There is something magical about Christmas—something unexplainable. Many of us feel it this time of year. That “something” is manifest partly in the lights, the foods, the gifts, the songs, the parties, and many gatherings. But, it is greater than all of these combined. The wonder of Christmas is bigger than the constituent parts. What is it?
One of my favorite “obscure” Christmas texts in the Bible is 1 Kings 8.27. King Solomon had just built the great temple in Jerusalem. At the dedication, he prayed before the people and said: 27 “But will God really dwell on earth? The heavens, even the highest heaven, cannot contain you. How much less this temple I have built!”
1 Kings 6 and 7 tell us how Solomon spared no expense in building this palace for God. Its courts, main hall, inner sanctuary, careful stonework, cedar roof, wooden panels, golden furnishings, made it one of the most magnificent structures of the ancient world. It was in this sanctuary, with the ark of the covenant at its center, that God would graciously fulfill his promise to live among the Israelites. The glory of his presence would fill the temple house.
Solomon was no simpleton. In building this magnificent temple he understood the majesty of God. He knew that something greater than the temple was filling it. He realized the absurdity of supposing that God could dwell on earth, let alone in this small house. For not even the highest heavens could contain him.
By the way, the early Christians who pondered the coming of Christ were no simpletons either. The message that the Son of God was coming into the world to be born as a baby stretched their categories of understanding. After hearing what would happen, Mary said “How will this be, since I am a virgin?” (Luke 1.34). People sometimes say that this incarnation business is hard for moderns to accept. Well, the truth is, it was hard for ancient people to accept as well.
The early Christians understood that this great God had accommodated himself to us. After all, he created the earth as a special place in this immense universe. He had “walked” with Adam and Eve in a garden sanctuary long ago. He had entered into a special covenant relationship with Israel. Then in Solomon’s day, his presence filled the temple. This is where his name would dwell. In all the world, this temple house would be a unique meeting place for human need and divine mercy.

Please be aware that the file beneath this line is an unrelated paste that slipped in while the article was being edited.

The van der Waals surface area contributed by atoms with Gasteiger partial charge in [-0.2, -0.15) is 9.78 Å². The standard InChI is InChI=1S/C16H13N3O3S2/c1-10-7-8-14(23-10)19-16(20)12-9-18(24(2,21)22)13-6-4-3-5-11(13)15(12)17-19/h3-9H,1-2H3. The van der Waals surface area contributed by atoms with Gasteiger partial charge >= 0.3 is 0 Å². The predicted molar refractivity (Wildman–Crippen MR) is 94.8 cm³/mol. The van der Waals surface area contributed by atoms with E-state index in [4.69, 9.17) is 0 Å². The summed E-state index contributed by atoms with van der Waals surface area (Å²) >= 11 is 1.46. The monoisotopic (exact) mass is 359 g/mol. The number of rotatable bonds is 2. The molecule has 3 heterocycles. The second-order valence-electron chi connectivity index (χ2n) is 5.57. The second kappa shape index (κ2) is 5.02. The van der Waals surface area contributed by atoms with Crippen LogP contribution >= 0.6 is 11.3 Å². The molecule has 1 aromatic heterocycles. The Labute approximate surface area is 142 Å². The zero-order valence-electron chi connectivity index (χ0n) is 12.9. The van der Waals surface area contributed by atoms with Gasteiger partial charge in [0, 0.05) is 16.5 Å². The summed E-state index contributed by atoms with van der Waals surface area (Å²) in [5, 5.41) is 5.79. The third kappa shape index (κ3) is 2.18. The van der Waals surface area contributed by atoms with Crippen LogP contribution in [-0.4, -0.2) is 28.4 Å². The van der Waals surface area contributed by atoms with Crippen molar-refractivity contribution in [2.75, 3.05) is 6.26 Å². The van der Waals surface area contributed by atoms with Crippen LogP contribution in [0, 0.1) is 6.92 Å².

Solomon was filled with wonder because this was so inconceivable to him! The one who came into the temple was not only bigger than the temple itself, but bigger than the universe.
The same thing could be said about that stable-cave in Bethlehem. In C.S. Lewis’ book The Last Battle, (From the The Chronicles of Narnia series), as the Narnians are being overrun by Calormenes, Lucy and her friends are forced into a stable. They soon discover that they had actually entered the Narnian heaven. Lord Digory said with surprise, “Its inside is bigger than its outside!” To which Queen Lucy replied, “yes, in our world too, a stable once had something inside it that was bigger than our whole world.” (p. 141)
On the first Christmas eve, Mary and Joseph knew something about the greatness of God. When they realized what was happening, just like Solomon, they were filled with wonder. The inconceivable had happened. Divine glory broke open the heavens, and entered a stable house. The divine Word stepped down, drew near, and lay in Mary’s arms. Now, something inside the stable was bigger than its outside.
And that would not be the end of the wonder. For in time, the Son of God would descend even further to the extremity of death on a cross. Not by accident, mind you, but by divine mission.
Seen in that light, this stable house would also be a meeting place for human need and divine mercy.
In the words of the Nicene Creed, which reflect the New Testament, this divine visitor is the one “Who for us men and our salvation, came down from heaven, and was incarnate by the Holy Ghost of the Virgin Mary, and was made man.” The creed goes on “and was crucified also for us under Pontius Pilate, he suffered and was buried; and the third day he rose again according the Scriptures, he ascended into heaven, and sitteth on the right hand of the Father and he shall come again, with glory, to judge both the quick and the dead; whose kingdom shall have no end.”
So it turns out that the glory in Solomon’s temple house not only sheds light on the incarnation, but sheds light on life and Christmas itself. That unexplainable magic that we sense at Christmas is not just our imagination. It is a hint of his presence. And when he is present, when we invite him into our situations, everything changes.
May the unexpected joys of his presence be yours this season.